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Thread: Similar conductor to Furtwangler

  1. #46
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    Barenboim closely identified with Furtwangler, also. Whatever his faults, I don't think that WF has ever been surpassed, in what we have, remaining, of his Bruckner interpretations.

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  3. #47
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    Furtwangler was Jochum's idol, & I agree that Jochum closely emulated Furtwangler in his conducting style. You can hear it in Jochum's expressive shifts of tempo, which are similar to Furtwangler's. However, Jochum's conducting style tends to be more classically restrained than Furtwangler's, even in Bruckner. He's not as wildly expressionistic a conductor. I actually prefer Jochum's conducting for this reason, because I find a similar depth of musical insight (to Furtwangler's), but with greater restraint, & especially in Jochum's best composers, such as Bruckner, Schubert, Wagner, Beethoven, Brahms, & Orff. I also tend to prefer a lighter, more classical approach to the heavy late Romantic Teutonic style that Brahms once complained about to the young Pierre Monteux--saying that he preferred the lighter approach of French conductors in his music. Listening to Furtwangler or Böhm in Brahms, it's easy to understand Brahms' preference, & especially in comparison to some of Monteux's live Brahms recordings, which are different in approach (& more spontaneous sounding and exciting than Monteux's studio Brahms for Decca). To my ears, the late Germanic style seems to work better in Wagner and Bruckner, not surprisingly.

    For a more expressionistic conductor, like Furtwangler, you'd have to find another conductor that studied Schenkerian musical analysis as extensively & seriously as Furtwangler did. & I'm not sure who that might be. Although Heinrich Schenker himself studied harmony with Anton Bruckner, so some of his ideas may have come directly from Bruckner. Which may help to explain why Furtwangler and Jochum were both such great Bruckner (Wagner & Schubert) conductors. Hence, are there any notable conductors that studied under Bruckner, I wonder?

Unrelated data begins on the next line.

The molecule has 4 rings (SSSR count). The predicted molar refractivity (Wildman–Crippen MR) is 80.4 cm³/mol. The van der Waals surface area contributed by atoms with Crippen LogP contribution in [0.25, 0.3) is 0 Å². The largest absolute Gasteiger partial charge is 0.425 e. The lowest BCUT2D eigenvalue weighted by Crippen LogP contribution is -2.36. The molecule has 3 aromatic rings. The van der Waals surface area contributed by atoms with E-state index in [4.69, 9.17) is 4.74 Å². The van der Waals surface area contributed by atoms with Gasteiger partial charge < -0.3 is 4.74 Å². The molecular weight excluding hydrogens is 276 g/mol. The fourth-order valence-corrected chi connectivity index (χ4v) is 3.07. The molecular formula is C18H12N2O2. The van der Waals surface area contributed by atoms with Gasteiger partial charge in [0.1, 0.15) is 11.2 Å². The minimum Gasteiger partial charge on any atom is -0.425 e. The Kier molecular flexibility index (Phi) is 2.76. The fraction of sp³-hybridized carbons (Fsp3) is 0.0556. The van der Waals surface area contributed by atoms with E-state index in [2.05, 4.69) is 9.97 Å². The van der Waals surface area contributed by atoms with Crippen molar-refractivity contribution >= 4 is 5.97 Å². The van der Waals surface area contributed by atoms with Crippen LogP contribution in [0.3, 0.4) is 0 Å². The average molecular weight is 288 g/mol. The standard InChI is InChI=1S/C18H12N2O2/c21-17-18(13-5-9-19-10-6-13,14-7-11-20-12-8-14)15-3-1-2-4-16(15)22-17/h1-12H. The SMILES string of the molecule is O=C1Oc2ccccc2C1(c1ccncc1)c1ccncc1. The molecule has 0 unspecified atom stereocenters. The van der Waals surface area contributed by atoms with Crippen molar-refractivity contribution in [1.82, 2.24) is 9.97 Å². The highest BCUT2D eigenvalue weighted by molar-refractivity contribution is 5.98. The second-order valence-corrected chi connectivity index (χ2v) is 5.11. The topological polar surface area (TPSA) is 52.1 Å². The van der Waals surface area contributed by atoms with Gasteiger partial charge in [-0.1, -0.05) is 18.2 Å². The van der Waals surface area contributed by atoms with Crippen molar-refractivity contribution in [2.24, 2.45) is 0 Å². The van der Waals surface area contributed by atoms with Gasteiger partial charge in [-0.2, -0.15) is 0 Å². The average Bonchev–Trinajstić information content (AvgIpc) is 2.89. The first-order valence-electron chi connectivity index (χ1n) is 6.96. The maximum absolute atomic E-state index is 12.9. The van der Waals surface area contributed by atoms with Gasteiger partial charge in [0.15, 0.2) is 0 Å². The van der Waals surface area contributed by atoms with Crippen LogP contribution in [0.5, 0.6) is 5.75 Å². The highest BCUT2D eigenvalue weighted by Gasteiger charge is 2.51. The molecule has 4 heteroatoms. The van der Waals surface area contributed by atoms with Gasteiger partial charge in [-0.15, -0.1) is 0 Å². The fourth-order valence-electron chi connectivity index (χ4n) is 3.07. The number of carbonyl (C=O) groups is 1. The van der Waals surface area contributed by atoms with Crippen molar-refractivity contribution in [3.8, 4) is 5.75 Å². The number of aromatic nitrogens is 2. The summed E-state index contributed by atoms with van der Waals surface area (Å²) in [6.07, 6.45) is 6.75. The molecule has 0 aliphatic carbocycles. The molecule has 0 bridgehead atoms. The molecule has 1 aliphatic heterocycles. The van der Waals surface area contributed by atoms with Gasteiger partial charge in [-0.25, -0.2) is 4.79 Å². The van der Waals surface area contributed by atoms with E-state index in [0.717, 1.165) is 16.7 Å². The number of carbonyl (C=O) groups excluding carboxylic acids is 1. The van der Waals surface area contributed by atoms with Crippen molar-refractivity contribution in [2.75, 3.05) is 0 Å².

Off the top of my head, I'd say that Hermann Scherchen, Hans Knappertsbusch, Oswald Kabasta, Serge Koussevitzky, Leopold Stokowski, Sergui Celibidache, Carlo Maria Giulini, Igor Markevitch, Sandor Vegh, Yvgeny Mravinsky, Eduard van Beinum, and Eugen Jochum are all conductors that you might want to seek out (I don't know Abendroth's conducting).

    Personally, I prefer Kabasta, Scherchen, Kempen, & the young Bernstein in Beethoven's 3rd to Furtwangler. While Koussevitzky has the nerve to expressively hold the 'death note' at the end of third movement of Beethoven's 5th even longer than Furtwangler does! (on one of his Boston recordings, though I forget which one it is, sorry). You can't miss it, with either conductor (unlike most of the period conductors, who don't even know it's there--with the one exception being Harnoncourt, but only in his 2nd recording on period instruments).

    --Beethoven 3rd Symphony, "Eroica":



    --Beethoven 5th Symphony:

    Jochum (you'll have to click on the 5th below the picture, if interested):
    Harnoncourt (period instruments):

    --Beethoven 2nd Symphony: Here, I prefer Beinum, Kubelik, & Harnoncourt to Furtwangler, since the 2nd Symphony doesn't do well with the Schenkarian analysis treatment, IMO (it's too mercurial),


    --One surprisingly interesting comparison to make, IMO, is Furtwangler's actual 1951 Bayreuth concert performance of Beethoven's 9th (not the dress rehearsal on EMI, but the Orfeo recording) versus one of Herbert Blomstedt's two 1980s Staatskapelle Dresden 9ths. Obviously, Blomstedt is slightly more classical in his approach, but I find some similarities between these performances. They have a similar expressive drive. I think they are both great 9ths; although, believe it nor not, I actually prefer Blomstedt in this symphony (the better sound helps, of course),


    Finally, I agree that Daniel Barenboim has been influenced by Furtwangler, but I don't think he pulls it off to the same degree. Rather, Barenboim's conducting often just ends up sounding imprecise, to me.
    Last edited by Josquin13; Oct-18-2021 at 18:23.

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  5. #48
    Senior Member joen_cph's Avatar
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    Mengelberg has been mentioned already, one of the most fascinating in his musicianship ever.

    Golovanov, possibly also, but less disciplined.

    Mitropoulos, maybe.

    And I recently heard some Mahler by Vaclav Jiracek, the 6th & Das Lied, very uneven, but at times astounding phrasings.

    Rodzinski, at times.
    Last edited by joen_cph; Oct-18-2021 at 19:20.

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